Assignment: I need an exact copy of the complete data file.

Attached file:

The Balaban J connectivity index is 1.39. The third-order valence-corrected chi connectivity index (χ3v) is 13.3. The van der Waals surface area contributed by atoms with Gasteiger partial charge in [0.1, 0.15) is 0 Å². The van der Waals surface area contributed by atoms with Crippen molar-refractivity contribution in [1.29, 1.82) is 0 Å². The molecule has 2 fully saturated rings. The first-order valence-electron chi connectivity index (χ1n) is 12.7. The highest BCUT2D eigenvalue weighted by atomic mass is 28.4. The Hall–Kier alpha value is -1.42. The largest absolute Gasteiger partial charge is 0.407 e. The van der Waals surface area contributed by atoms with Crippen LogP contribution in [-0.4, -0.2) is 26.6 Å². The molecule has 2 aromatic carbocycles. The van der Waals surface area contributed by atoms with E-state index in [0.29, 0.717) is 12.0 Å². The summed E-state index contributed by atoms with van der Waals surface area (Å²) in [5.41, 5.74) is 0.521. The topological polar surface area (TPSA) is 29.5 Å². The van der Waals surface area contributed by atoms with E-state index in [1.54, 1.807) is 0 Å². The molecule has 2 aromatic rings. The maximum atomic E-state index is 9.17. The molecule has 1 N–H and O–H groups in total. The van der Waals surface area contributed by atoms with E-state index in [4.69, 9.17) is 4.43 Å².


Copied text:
The Balaban J connectivity index is 1.39. The third-order valence-corrected chi connectivity index (χ3v) is 13.3. The van der Waals surface area contributed by atoms with Gasteiger partial charge in [0.1, 0.15) is 0 Å². The van der Waals surface area contributed by atoms with Crippen molar-refractivity contribution in [1.29, 1.82) is 0 Å². The molecule has 2 fully saturated rings. The first-order valence-electron chi connectivity index (χ1n) is 12.7. The highest BCUT2D eigenvalue weighted by atomic mass is 28.4. The Hall–Kier alpha value is -1.42. The largest absolute Gasteiger partial charge is 0.407 e. The van der Waals surface area contributed by atoms with Crippen LogP contribution in [-0.4, -0.2) is 26.6 Å². The molecule has 2 aromatic carbocycles. The van der Waals surface area contributed by atoms with E-state index in [0.29, 0.717) is 12.0 Å². The summed E-state index contributed by atoms with van der Waals surface area (Å²) in [5.41, 5.74) is 0.521. The topological polar surface area (TPSA) is 29.5 Å². The van der Waals surface area contributed by atoms with E-state index in [1.54, 1.807) is 0 Å². The molecule has 2 aromatic rings. The maximum atomic E-state index is 9.17. The molecule has 1 N–H and O–H groups in total. The van der Waals surface area contributed by atoms with E-state index in [4.69, 9.17) is 4.43 Å².